by Maurie Backman | Updated July 17, 2021 - First published on Dec. 3, 2019
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Here's how to know when your budget could use a reboot.
Following a budget is a great way to keep your spending in check and understand where your monthly income actually goes. But your budget should also enable you to meet certain financial goals, and if that's not happening, it could be that your budget is in serious need of a redo. Here's how to tell.
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Savings should be a key category of your budget. But if you can't remember the last time you contributed money to a savings account or retirement plan, it's a sign that your budget isn't doing its job. You should aim to save at least 10% and, ideally, more like 15% to 20% of your income on an ongoing basis. If your budget doesn't allow for that, you'll need to reduce your spending in other categories so that your savings aren't neglected.
When you frequently spend more than you bring home in your paychecks, one of two things happens: You either raid your savings instead of adding to them, or you run up a tab on your credit cards that you can't pay off and land in debt. Neither is good.
If you have a tendency to spend more than you earn, there's a good chance your budget needs an update. And if that's the case, you'll need to comb through your more recent bank and credit card statements, see which spending categories have increased since you initially set up your budget, and replace the figures that are off with accurate numbers.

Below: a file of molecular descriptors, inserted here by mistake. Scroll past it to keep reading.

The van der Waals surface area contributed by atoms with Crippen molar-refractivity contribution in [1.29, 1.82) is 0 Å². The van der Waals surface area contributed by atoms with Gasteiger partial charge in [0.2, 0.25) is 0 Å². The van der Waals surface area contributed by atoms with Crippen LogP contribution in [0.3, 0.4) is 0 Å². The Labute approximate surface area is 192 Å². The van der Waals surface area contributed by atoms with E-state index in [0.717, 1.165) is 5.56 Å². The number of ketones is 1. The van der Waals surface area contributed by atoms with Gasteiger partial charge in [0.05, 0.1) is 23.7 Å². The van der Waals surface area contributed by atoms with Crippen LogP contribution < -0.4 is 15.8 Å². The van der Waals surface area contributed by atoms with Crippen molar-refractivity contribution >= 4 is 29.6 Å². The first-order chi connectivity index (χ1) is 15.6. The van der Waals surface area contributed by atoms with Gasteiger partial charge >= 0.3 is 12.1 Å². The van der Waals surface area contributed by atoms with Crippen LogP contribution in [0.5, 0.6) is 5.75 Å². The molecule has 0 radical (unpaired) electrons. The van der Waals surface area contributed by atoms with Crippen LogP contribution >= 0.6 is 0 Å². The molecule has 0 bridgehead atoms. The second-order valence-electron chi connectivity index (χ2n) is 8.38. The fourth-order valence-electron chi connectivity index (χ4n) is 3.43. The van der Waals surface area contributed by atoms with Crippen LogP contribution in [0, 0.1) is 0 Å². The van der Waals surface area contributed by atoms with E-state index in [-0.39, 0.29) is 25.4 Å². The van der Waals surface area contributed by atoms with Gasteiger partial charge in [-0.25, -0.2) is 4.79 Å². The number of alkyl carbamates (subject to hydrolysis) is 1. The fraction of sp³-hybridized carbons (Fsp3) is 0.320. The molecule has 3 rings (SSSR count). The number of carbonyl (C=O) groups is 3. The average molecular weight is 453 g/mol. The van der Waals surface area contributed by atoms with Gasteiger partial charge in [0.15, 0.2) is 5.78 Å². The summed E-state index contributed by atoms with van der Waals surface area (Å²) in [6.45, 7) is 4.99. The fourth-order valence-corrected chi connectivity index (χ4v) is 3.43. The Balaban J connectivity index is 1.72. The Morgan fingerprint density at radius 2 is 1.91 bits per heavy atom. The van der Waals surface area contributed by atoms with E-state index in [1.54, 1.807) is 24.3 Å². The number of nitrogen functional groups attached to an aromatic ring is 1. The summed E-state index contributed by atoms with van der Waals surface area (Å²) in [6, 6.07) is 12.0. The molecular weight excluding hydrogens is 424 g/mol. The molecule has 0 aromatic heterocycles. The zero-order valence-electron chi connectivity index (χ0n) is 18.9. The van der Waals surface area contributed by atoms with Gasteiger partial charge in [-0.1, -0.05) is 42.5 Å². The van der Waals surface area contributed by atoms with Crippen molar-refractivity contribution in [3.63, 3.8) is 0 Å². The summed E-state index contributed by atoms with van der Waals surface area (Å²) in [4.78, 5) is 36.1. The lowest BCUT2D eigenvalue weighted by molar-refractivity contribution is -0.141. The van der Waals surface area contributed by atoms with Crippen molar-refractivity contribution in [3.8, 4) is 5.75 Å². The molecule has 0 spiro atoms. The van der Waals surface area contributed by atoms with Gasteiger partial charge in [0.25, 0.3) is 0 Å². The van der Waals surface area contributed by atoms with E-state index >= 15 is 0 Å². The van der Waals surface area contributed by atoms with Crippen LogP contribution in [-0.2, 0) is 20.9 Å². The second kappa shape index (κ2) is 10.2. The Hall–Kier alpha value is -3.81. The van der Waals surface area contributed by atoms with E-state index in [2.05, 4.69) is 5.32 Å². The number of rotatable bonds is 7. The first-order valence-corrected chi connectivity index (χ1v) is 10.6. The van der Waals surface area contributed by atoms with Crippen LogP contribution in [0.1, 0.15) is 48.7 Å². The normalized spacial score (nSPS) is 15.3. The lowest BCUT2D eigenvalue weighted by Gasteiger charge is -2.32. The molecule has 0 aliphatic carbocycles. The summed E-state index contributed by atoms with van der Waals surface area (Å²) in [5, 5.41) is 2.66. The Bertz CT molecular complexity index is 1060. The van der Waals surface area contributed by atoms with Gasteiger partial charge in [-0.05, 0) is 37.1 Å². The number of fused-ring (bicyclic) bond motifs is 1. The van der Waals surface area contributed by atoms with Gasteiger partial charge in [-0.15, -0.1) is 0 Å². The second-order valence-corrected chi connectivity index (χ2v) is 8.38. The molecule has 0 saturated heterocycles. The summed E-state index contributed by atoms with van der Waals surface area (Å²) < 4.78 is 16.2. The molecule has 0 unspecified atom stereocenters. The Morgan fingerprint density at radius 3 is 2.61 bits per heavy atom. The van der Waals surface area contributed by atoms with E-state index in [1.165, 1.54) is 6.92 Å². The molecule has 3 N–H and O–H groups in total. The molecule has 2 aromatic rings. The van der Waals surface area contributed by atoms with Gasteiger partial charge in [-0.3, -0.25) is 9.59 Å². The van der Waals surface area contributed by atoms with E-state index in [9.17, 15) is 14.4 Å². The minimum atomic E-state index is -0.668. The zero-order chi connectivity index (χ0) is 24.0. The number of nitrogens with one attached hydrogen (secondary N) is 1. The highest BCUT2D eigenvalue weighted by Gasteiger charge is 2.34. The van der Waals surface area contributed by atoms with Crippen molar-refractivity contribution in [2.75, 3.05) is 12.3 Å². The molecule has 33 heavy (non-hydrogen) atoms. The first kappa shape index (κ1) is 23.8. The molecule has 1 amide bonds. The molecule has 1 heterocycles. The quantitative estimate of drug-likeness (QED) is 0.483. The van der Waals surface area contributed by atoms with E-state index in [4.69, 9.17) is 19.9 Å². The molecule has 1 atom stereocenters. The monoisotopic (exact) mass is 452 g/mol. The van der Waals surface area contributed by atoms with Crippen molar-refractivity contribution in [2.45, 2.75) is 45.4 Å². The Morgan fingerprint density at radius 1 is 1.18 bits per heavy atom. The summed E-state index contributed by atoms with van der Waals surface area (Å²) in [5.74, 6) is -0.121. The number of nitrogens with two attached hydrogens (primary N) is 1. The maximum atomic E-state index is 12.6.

Of course, from there, you may need to adjust your spending across the board, because if the money leaving your checking account tends to outpace the money coming in, it means that serious changes are in order. But having your expenses more accurately mapped out will help you determine where to cut corners.
It's one thing for your budget to be off because your expenses have evolved since you created it. But if you completely guessed at your expenses in the first place, then you absolutely need to redo those numbers. Carefully review your bank and credit card statements from the past year to get a good sense of your average spending. From there, you can make lifestyle adjustments as necessary to ensure that you're meeting your savings goals and avoiding debt.
The amount you can comfortably afford to spend -- and save -- should be based on the amount of money you bring in on a monthly basis. If your income has changed since you created your budget, but you haven't adjusted for that new level of earnings, then you're doing yourself a disservice. A better bet? Rework those numbers. If, for example, you've been spending an extra $200 a month on meals and leisure because the money was suddenly there, allocate some of that income boost toward your savings or retirement account instead.
There's no sense in having a budget if it doesn't help you spend smartly and save consistently. If your budget needs an overhaul, carve out some time to rework it. It's a modest but necessary investment in your financial health.
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